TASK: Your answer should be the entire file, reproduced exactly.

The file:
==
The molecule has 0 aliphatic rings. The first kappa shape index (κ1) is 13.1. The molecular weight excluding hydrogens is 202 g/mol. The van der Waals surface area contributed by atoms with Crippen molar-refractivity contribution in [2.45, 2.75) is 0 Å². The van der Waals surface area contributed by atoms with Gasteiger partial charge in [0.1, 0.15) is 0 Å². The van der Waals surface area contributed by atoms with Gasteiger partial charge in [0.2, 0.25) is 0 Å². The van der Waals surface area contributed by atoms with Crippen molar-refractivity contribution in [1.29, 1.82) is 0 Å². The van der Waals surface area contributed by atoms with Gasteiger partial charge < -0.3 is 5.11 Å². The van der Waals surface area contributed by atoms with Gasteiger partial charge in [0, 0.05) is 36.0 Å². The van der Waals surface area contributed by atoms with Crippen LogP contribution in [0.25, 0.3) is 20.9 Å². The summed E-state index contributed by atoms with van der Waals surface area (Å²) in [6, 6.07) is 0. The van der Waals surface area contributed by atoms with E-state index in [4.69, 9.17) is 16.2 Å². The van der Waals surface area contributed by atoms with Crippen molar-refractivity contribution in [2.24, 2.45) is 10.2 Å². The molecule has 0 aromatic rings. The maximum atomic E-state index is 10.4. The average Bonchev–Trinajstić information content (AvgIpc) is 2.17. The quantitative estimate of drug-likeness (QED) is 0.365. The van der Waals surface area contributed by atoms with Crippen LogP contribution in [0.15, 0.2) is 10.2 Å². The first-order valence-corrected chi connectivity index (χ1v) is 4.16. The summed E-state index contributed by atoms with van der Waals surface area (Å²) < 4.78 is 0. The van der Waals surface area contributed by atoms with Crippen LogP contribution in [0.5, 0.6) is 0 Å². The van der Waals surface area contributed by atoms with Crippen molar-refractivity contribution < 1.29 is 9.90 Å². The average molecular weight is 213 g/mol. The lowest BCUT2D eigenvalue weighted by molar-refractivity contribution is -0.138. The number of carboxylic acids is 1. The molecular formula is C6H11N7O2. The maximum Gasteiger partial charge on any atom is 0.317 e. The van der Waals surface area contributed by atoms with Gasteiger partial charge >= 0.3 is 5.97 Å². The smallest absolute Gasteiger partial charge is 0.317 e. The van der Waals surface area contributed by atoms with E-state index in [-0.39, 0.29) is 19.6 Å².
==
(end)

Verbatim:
The molecule has 0 aliphatic rings. The first kappa shape index (κ1) is 13.1. The molecular weight excluding hydrogens is 202 g/mol. The van der Waals surface area contributed by atoms with Crippen molar-refractivity contribution in [2.45, 2.75) is 0 Å². The van der Waals surface area contributed by atoms with Gasteiger partial charge in [0.1, 0.15) is 0 Å². The van der Waals surface area contributed by atoms with Gasteiger partial charge in [0.2, 0.25) is 0 Å². The van der Waals surface area contributed by atoms with Crippen molar-refractivity contribution in [1.29, 1.82) is 0 Å². The van der Waals surface area contributed by atoms with Gasteiger partial charge < -0.3 is 5.11 Å². The van der Waals surface area contributed by atoms with Gasteiger partial charge in [0, 0.05) is 36.0 Å². The van der Waals surface area contributed by atoms with Crippen LogP contribution in [0.25, 0.3) is 20.9 Å². The summed E-state index contributed by atoms with van der Waals surface area (Å²) in [6, 6.07) is 0. The van der Waals surface area contributed by atoms with E-state index in [4.69, 9.17) is 16.2 Å². The van der Waals surface area contributed by atoms with Crippen molar-refractivity contribution in [2.24, 2.45) is 10.2 Å². The molecule has 0 aromatic rings. The maximum atomic E-state index is 10.4. The average Bonchev–Trinajstić information content (AvgIpc) is 2.17. The quantitative estimate of drug-likeness (QED) is 0.365. The van der Waals surface area contributed by atoms with Crippen LogP contribution in [0.15, 0.2) is 10.2 Å². The first-order valence-corrected chi connectivity index (χ1v) is 4.16. The summed E-state index contributed by atoms with van der Waals surface area (Å²) < 4.78 is 0. The van der Waals surface area contributed by atoms with Crippen LogP contribution in [0.5, 0.6) is 0 Å². The van der Waals surface area contributed by atoms with Crippen molar-refractivity contribution < 1.29 is 9.90 Å². The average molecular weight is 213 g/mol. The lowest BCUT2D eigenvalue weighted by molar-refractivity contribution is -0.138. The number of carboxylic acids is 1. The molecular formula is C6H11N7O2. The maximum Gasteiger partial charge on any atom is 0.317 e. The van der Waals surface area contributed by atoms with Gasteiger partial charge >= 0.3 is 5.97 Å². The smallest absolute Gasteiger partial charge is 0.317 e. The van der Waals surface area contributed by atoms with E-state index in [-0.39, 0.29) is 19.6 Å².